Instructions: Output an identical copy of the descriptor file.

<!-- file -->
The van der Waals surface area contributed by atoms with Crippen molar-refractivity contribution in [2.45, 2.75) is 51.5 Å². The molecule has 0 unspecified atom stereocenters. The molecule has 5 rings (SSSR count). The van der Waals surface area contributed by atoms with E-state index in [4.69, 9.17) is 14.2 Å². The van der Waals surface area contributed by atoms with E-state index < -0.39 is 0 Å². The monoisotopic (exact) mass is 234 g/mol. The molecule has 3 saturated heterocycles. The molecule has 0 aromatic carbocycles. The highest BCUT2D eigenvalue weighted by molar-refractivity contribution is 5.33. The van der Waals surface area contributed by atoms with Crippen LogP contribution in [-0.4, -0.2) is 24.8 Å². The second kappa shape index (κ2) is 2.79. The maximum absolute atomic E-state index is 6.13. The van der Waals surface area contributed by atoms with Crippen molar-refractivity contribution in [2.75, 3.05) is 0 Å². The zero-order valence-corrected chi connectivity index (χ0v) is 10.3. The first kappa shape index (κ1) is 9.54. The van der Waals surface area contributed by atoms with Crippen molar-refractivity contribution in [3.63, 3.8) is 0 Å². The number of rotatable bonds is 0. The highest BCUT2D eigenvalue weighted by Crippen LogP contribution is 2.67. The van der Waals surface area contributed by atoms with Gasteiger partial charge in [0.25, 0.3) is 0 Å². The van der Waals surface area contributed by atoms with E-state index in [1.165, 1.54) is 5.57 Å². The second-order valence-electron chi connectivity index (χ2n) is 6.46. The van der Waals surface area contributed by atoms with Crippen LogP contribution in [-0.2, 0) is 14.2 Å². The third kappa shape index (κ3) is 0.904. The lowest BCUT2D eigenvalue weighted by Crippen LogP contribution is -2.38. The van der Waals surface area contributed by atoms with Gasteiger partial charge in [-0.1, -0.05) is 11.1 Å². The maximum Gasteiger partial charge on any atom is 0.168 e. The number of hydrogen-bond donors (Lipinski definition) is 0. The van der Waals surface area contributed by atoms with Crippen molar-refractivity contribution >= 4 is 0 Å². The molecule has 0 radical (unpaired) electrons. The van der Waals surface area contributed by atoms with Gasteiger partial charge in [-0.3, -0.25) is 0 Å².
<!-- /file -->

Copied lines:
The van der Waals surface area contributed by atoms with Crippen molar-refractivity contribution in [2.45, 2.75) is 51.5 Å². The molecule has 0 unspecified atom stereocenters. The molecule has 5 rings (SSSR count). The van der Waals surface area contributed by atoms with E-state index in [4.69, 9.17) is 14.2 Å². The van der Waals surface area contributed by atoms with E-state index < -0.39 is 0 Å². The monoisotopic (exact) mass is 234 g/mol. The molecule has 3 saturated heterocycles. The molecule has 0 aromatic carbocycles. The highest BCUT2D eigenvalue weighted by molar-refractivity contribution is 5.33. The van der Waals surface area contributed by atoms with Crippen LogP contribution in [-0.4, -0.2) is 24.8 Å². The second kappa shape index (κ2) is 2.79. The maximum absolute atomic E-state index is 6.13. The van der Waals surface area contributed by atoms with Crippen molar-refractivity contribution in [2.75, 3.05) is 0 Å². The zero-order valence-corrected chi connectivity index (χ0v) is 10.3. The first kappa shape index (κ1) is 9.54. The van der Waals surface area contributed by atoms with Crippen molar-refractivity contribution in [3.63, 3.8) is 0 Å². The number of rotatable bonds is 0. The highest BCUT2D eigenvalue weighted by Crippen LogP contribution is 2.67. The van der Waals surface area contributed by atoms with Gasteiger partial charge in [0.25, 0.3) is 0 Å². The van der Waals surface area contributed by atoms with E-state index in [1.165, 1.54) is 5.57 Å². The second-order valence-electron chi connectivity index (χ2n) is 6.46. The van der Waals surface area contributed by atoms with Crippen LogP contribution in [-0.2, 0) is 14.2 Å². The third kappa shape index (κ3) is 0.904. The lowest BCUT2D eigenvalue weighted by Crippen LogP contribution is -2.38. The van der Waals surface area contributed by atoms with Gasteiger partial charge in [-0.1, -0.05) is 11.1 Å². The maximum Gasteiger partial charge on any atom is 0.168 e. The number of hydrogen-bond donors (Lipinski definition) is 0. The van der Waals surface area contributed by atoms with Crippen molar-refractivity contribution >= 4 is 0 Å². The molecule has 0 radical (unpaired) electrons. The van der Waals surface area contributed by atoms with Gasteiger partial charge in [-0.3, -0.25) is 0 Å².